Speeding up mean and standard deviation calculation for a stack of rasters in R

While modelling the distribution of invasive seaweeds during my PhD I wanted to calculate the mean and standard deviation of a set of SDMs that appeared to be equivalent in for the current climate but who gave different results for the future climate. However, the standard naive approach for calculating the mean and standard deviation of a RasterStack was rather slow. I managed to get a 20 fold speed up by calculating the mean and standard deviation by aggregating them in a stream. This rather obvious for calculating the mean, summing all rasters and then dividing by the number of rasters. For the standard deviation, the formula is only slightly more complicated and can be found both on Wikipedia and in code on StackOverflow. If your raster contains very large numbers, you might need to adapt this code to use Welford's method.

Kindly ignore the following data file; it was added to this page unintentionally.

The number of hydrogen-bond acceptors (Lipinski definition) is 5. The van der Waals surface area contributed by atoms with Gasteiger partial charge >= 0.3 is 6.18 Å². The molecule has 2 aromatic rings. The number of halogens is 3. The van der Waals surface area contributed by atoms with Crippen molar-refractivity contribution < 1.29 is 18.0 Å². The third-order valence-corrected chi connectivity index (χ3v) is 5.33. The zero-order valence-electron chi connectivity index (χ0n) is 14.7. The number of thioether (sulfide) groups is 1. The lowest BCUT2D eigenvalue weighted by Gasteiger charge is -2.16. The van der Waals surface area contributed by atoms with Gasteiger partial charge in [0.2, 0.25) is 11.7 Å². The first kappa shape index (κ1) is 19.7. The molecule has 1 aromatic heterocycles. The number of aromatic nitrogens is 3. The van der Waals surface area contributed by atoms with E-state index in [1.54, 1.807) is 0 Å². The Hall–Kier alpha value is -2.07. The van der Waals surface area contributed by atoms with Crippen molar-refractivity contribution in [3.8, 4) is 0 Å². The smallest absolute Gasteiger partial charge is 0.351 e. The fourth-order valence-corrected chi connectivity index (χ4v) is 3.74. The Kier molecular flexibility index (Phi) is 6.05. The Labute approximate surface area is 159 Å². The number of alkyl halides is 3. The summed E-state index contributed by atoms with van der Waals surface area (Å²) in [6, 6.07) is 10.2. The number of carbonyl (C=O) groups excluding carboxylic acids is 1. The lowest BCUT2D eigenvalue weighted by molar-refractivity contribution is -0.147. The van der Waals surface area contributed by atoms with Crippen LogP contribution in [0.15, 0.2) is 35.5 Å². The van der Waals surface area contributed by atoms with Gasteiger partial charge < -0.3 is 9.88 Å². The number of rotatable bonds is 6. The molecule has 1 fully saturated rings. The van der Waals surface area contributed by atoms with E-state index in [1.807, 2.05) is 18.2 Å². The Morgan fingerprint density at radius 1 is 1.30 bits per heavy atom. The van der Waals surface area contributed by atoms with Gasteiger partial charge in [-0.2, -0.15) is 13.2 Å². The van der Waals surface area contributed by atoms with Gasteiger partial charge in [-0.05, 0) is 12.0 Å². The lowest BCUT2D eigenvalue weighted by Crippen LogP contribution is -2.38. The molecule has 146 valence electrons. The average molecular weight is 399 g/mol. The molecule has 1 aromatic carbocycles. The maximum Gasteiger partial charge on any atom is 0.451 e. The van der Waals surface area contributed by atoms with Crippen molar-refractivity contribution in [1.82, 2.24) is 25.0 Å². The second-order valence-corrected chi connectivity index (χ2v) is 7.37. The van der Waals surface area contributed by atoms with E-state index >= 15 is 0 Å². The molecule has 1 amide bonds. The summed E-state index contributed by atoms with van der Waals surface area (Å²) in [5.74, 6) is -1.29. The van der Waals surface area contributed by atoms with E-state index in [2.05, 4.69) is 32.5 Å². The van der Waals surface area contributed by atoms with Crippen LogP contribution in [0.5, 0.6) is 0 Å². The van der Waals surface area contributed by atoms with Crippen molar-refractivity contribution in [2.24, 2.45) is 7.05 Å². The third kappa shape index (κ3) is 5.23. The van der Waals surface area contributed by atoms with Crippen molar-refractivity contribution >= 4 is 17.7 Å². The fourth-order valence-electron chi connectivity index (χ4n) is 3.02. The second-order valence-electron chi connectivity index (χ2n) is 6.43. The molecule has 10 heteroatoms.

# Option 1: shorter but slower
rasterstack_meansd_slow <- function(x) {
mean <- raster::mean(x) sd <- raster::calc(x, sd)
  list(mean=mean, sd=sd)

# Option 2: faster but more code
rasterstack_meansd_fast <- function(x) {
  s0 <- nlayers(x)
  s1 <- raster(x, layer=1)
  s2 <- s1^2
  for(ri in 2:s0) {
    r <- raster(x, layer=ri)
    s1 <- s1 + r
    s2 <- s2 + r^2
  list(mean=s1/s0, sd=sqrt((s0 * s2 - s1 * s1)/(s0 * (s0 - 1))))

As a small example I calculate the mean and standard deviation of the sea surface temperature for different climate scenarios for 2050. The fast version only takes 10 seconds on my machine while the slow version takes 225 seconds to calculate the mean and standard deviation.


sstfuture <- load_layers(c('BO2_RCP26_2050_tempmean_ss', 'BO2_RCP45_2050_tempmean_ss', 
                           'BO2_RCP60_2050_tempmean_ss', 'BO2_RCP85_2050_tempmean_ss'))

system.time({ fast <- rasterstack_meansd_fast(sstfuture) }) # 10 seconds
system.time({ slow <- rasterstack_meansd_slow(sstfuture) }) # 225 seconds


Monika said...

Hi there,
what if there are NAs in the raster(s)?

Samuel Bosch said...

Then the resulting mean value will be NA, this for me ok as I was averaging out different models which had the same cells with value NA.